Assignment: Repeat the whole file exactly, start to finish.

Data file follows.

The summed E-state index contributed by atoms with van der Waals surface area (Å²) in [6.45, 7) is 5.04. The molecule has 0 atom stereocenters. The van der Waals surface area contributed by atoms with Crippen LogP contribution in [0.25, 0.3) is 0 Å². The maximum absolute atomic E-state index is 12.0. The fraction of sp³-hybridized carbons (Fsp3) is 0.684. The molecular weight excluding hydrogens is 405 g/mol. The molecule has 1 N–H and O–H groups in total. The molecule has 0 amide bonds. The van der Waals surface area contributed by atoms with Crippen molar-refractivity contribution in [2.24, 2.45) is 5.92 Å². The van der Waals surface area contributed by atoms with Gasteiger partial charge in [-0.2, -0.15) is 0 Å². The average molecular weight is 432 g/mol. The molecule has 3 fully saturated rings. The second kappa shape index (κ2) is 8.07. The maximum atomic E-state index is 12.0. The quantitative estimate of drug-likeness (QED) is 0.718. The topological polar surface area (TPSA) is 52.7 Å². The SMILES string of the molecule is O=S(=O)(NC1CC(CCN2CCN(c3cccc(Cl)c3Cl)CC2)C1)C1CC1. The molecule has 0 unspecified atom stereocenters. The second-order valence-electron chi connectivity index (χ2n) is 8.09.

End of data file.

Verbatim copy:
The summed E-state index contributed by atoms with van der Waals surface area (Å²) in [6.45, 7) is 5.04. The molecule has 0 atom stereocenters. The van der Waals surface area contributed by atoms with Crippen LogP contribution in [0.25, 0.3) is 0 Å². The maximum absolute atomic E-state index is 12.0. The fraction of sp³-hybridized carbons (Fsp3) is 0.684. The molecular weight excluding hydrogens is 405 g/mol. The molecule has 1 N–H and O–H groups in total. The molecule has 0 amide bonds. The van der Waals surface area contributed by atoms with Crippen molar-refractivity contribution in [2.24, 2.45) is 5.92 Å². The van der Waals surface area contributed by atoms with Gasteiger partial charge in [-0.2, -0.15) is 0 Å². The average molecular weight is 432 g/mol. The molecule has 3 fully saturated rings. The second kappa shape index (κ2) is 8.07. The maximum atomic E-state index is 12.0. The quantitative estimate of drug-likeness (QED) is 0.718. The topological polar surface area (TPSA) is 52.7 Å². The SMILES string of the molecule is O=S(=O)(NC1CC(CCN2CCN(c3cccc(Cl)c3Cl)CC2)C1)C1CC1. The molecule has 0 unspecified atom stereocenters. The second-order valence-electron chi connectivity index (χ2n) is 8.09.